Doctors wrote that speeches abandoning this goal exacerbated “vaccine hesitation among the undecided” and allowed “anti-vaccine movements to renew a weary debate.”
Collective immunity has been the bowl of health that must be attained since the beginning of the Covid-19 pandemic for the virus to stop circulating. This summer, however, several scientists have expressed skepticism about the possibility of achieving this goal because the Delta variant is more contagious, and also because the population can catch and transmit Covid-19 despite vaccination.
In mid-August, the government’s head of vaccines, Alain Fischer, said that mass immunity has therefore “become a very ambitious challenge”.
But in a statement Wednesday, the Academy of Medicine called for “not to give up” on that goal. “It did not contradict such pessimistic statements that were widely disseminated throughout August, fueling vaccine hesitancy among the undecided, and allowing the anti-vaccine movements to renew a tired argument,” they write.
Post-infection or post-vaccine immunity?
“Collective immunity is the percentage of a given population that is immune/protected against an infection, where an infected subject included in that population transmits the pathogen to less than one person on average, actually leading to epidemic extinction because the pathogen encounters too many protected subjects,” explains the Institut pasteur “This group or collective immunity can be obtained through natural infection or vaccination.”
In the case of Covid-19, which has a variant as contagious as Delta, herd immunity could be achieved if 90% of the population were immune to the virus. However, the vaccine does not fully immunize because while the probability of catching it when vaccinated is much less, it is still possible. Confronted with this speech, the Academy of Medicine reminds that vaccines are effective in preventing symptomatic and severe forms of Covid-19.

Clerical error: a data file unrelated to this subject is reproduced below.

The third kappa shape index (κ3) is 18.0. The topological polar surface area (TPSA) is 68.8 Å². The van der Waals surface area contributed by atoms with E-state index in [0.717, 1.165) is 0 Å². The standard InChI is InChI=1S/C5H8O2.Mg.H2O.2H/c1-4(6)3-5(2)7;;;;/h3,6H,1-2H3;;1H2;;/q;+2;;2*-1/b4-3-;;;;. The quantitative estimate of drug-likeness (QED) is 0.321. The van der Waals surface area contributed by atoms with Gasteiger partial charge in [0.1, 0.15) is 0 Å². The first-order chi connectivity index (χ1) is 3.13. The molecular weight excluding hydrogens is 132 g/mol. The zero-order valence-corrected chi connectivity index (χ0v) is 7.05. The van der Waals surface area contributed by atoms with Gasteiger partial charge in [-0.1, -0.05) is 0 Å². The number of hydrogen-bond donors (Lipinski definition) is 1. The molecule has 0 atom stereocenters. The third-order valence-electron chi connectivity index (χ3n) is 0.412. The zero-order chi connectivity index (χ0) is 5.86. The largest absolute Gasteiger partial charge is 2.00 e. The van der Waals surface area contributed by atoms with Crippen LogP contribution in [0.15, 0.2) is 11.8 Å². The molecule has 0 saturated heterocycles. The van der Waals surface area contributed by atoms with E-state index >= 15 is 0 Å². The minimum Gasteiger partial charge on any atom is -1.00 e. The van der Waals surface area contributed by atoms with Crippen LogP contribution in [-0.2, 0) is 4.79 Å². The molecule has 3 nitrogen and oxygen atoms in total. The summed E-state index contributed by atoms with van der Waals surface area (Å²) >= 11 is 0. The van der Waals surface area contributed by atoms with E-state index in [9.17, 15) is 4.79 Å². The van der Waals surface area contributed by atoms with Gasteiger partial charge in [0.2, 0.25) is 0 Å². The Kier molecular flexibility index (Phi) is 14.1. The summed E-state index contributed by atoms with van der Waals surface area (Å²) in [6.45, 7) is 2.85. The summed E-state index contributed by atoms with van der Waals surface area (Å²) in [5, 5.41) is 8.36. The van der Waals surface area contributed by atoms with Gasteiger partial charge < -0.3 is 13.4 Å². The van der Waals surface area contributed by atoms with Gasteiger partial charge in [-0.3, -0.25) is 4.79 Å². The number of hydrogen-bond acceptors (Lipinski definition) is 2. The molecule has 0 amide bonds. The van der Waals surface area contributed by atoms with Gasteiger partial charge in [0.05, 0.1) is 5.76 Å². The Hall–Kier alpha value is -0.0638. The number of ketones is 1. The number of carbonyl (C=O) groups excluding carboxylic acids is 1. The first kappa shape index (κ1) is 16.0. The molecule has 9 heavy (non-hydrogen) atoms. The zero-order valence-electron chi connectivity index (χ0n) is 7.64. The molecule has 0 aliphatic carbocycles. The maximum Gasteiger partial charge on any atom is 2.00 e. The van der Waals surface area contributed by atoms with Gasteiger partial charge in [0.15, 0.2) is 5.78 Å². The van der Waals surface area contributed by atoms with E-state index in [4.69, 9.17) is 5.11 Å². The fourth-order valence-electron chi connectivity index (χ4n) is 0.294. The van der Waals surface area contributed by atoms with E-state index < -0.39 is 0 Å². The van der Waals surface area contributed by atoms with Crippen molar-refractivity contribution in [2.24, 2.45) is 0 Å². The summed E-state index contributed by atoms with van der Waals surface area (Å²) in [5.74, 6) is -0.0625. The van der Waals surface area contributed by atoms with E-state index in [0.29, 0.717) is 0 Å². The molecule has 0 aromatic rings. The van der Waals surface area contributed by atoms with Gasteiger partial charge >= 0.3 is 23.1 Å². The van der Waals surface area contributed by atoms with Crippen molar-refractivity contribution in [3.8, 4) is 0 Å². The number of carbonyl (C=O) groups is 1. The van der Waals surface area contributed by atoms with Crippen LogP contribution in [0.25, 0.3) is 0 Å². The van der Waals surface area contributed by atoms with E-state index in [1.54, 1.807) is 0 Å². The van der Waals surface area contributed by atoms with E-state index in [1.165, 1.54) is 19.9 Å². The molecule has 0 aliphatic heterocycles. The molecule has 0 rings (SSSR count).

Doctors emphasize that sooner or later the pandemic will end with mass immunity, which can be post-infectious – after naturally contracting the disease – or post-vaccination. “The difference between the two strategies will count in years of health crisis and hundreds of thousands of deaths,” the Academy writes.
“Evolution towards a banal infection can be accelerated by seasonal relapse”
And if the variants are to continue to circulate “even in well-vaccinated populations,” they will cause “low morbidity and mortality rates (… mass immunity through universal vaccination”).
That’s why the Academy of Medicine says “to rely on the efficacy of vaccination against severe forms of Covid-19, to maintain the wearing of masks and barrier measures in all vaccinated persons”, as well as “health transition as soon as possible with the vaccination card” and “second generation vaccines” are allowed. not given, evaluate the advantage of its application as a reminder to better prevent contamination”.